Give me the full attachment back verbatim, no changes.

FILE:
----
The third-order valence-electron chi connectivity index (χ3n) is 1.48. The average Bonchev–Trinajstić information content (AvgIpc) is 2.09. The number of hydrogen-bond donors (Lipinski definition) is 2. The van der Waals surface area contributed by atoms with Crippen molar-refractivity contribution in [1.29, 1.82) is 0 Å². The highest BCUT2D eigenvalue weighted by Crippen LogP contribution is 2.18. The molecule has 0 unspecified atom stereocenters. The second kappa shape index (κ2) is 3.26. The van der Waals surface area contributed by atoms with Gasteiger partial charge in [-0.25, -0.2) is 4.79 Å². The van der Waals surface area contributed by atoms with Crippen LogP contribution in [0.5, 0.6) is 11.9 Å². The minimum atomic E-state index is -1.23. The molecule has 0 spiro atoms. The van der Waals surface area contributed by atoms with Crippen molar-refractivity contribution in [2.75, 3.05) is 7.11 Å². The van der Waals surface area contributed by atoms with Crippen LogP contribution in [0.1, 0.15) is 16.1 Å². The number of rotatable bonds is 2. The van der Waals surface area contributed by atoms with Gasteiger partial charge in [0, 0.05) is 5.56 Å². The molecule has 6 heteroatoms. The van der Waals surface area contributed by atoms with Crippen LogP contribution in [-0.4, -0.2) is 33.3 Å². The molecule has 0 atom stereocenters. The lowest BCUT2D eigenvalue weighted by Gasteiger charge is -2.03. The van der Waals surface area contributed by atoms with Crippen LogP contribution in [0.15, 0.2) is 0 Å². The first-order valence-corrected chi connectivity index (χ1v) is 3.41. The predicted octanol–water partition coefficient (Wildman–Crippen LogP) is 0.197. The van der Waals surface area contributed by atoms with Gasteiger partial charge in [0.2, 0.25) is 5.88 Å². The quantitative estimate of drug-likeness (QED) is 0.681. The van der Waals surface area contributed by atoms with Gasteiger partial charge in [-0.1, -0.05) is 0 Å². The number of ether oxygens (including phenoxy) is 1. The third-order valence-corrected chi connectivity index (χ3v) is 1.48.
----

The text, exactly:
The third-order valence-electron chi connectivity index (χ3n) is 1.48. The average Bonchev–Trinajstić information content (AvgIpc) is 2.09. The number of hydrogen-bond donors (Lipinski definition) is 2. The van der Waals surface area contributed by atoms with Crippen molar-refractivity contribution in [1.29, 1.82) is 0 Å². The highest BCUT2D eigenvalue weighted by Crippen LogP contribution is 2.18. The molecule has 0 unspecified atom stereocenters. The second kappa shape index (κ2) is 3.26. The van der Waals surface area contributed by atoms with Gasteiger partial charge in [-0.25, -0.2) is 4.79 Å². The van der Waals surface area contributed by atoms with Crippen LogP contribution in [0.5, 0.6) is 11.9 Å². The minimum atomic E-state index is -1.23. The molecule has 0 spiro atoms. The van der Waals surface area contributed by atoms with Crippen molar-refractivity contribution in [2.75, 3.05) is 7.11 Å². The van der Waals surface area contributed by atoms with Crippen LogP contribution in [0.1, 0.15) is 16.1 Å². The number of rotatable bonds is 2. The van der Waals surface area contributed by atoms with Gasteiger partial charge in [0, 0.05) is 5.56 Å². The molecule has 6 heteroatoms. The van der Waals surface area contributed by atoms with Crippen LogP contribution in [-0.4, -0.2) is 33.3 Å². The molecule has 0 atom stereocenters. The lowest BCUT2D eigenvalue weighted by Gasteiger charge is -2.03. The van der Waals surface area contributed by atoms with Crippen LogP contribution in [0.15, 0.2) is 0 Å². The first-order valence-corrected chi connectivity index (χ1v) is 3.41. The predicted octanol–water partition coefficient (Wildman–Crippen LogP) is 0.197. The van der Waals surface area contributed by atoms with Gasteiger partial charge in [0.2, 0.25) is 5.88 Å². The quantitative estimate of drug-likeness (QED) is 0.681. The van der Waals surface area contributed by atoms with Gasteiger partial charge in [-0.1, -0.05) is 0 Å². The number of ether oxygens (including phenoxy) is 1. The third-order valence-corrected chi connectivity index (χ3v) is 1.48.